Association between Trait Mindfulness and Variability of Coping Strategies: a Diary Study
Mindfulness has been theoretically and empirically associated with psychological health. One commonly investigated mechanism underlying the association between mindfulness and psychological health is adaptive coping. Despite research demonstrating the relationship between trait mindfulness and averaged use of adaptive (and maladaptive) coping strategies, little work has examined the potential association between mindfulness and flexibility in coping. Among various conceptualizations, coping flexibility can be operationalized in terms of within-situational coping variability, referring to the extent of use of different strategies to varying degrees in a given situation, and within-strategy temporal variability, which refers to the extent of use of a particular coping strategy across different situations over time. Using a diary study approach, the present study examined the association between trait mindfulness and the two forms of coping variability. One hundred and ninety-two undergraduates from a Singaporean university were recruited and administered questionnaires and diary logs, in which they reported on use of seven different coping strategies in response to six stressors sampled over a period of 3 weeks. Consistent with hypotheses, factor analysis differentiated within-situational coping variability, within-strategy temporal variability, and averaged use of adaptive and maladaptive coping strategies as distinct constructs. Higher trait mindfulness was associated with lower ruminative self-criticism and greater use of adaptive coping. Importantly, trait mindfulness predicted higher within-situational coping variability, over and above personality traits as well as the average use of adaptive and maladaptive coping strategies. Overall, the study lends support to the idea that mindfulness facilitates adaptive coping in the context of daily life and provides preliminary evidence for the association between mindfulness and greater coping flexibility.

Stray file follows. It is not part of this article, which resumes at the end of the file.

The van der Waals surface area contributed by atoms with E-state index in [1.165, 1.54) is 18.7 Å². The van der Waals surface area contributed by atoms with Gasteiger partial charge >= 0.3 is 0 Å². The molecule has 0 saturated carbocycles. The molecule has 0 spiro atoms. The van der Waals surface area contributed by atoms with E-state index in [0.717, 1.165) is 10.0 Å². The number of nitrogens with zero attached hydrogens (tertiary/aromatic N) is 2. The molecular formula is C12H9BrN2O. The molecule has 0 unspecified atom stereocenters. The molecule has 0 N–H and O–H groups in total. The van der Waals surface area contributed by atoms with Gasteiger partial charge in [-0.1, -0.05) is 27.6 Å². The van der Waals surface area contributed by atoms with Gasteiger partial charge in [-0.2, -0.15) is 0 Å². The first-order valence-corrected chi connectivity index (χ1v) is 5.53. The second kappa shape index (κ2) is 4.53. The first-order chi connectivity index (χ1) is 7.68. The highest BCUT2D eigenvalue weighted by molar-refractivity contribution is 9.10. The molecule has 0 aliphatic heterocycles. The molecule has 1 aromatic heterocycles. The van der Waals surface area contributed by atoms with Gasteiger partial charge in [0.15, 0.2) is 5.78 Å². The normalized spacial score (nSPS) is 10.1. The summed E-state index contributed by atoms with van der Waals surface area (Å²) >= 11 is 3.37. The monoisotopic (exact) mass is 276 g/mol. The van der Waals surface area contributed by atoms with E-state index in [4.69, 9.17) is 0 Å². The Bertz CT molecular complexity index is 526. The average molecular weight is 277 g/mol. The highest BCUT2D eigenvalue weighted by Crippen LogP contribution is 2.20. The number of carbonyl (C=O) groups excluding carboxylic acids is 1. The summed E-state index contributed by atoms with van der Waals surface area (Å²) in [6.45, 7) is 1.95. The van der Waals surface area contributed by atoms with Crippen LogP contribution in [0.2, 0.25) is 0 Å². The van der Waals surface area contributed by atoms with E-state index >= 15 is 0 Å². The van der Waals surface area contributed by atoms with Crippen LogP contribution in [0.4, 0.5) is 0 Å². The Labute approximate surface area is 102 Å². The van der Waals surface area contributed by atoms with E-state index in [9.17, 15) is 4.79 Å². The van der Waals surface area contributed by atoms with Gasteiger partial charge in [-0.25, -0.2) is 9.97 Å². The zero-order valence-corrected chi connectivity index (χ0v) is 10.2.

KeywordsMindfulness Adaptive coping Maladaptive coping Variability of coping styles Coping flexibility
The authors would like to acknowledge Benjamin Yi Xin Wong for assisting with the data collection in this study. The authors would also like to thank all the participants for participating in this study.
SLK conceptualized and designed the study and wrote the paper. XC implemented the study, and collaborated with the design and writing of the study. EMWT analyzed the data, wrote the results, and collaborated in the writing and editing of the final manuscript.
This study did not receive any funding.
Compliance with Ethical Standards
Conflict of Interest
The authors declare that they have no conflict of interest.
All procedures performed in studies involving human participants were in accordance with the ethical standards of the institutional and/or national research committee and with the 1964 Helsinki Declaration and its later amendments or comparable ethical standards. The study was approved by National University of Singapore’s institutional review board.
Informed consent was obtained from all individual participants included in the study.
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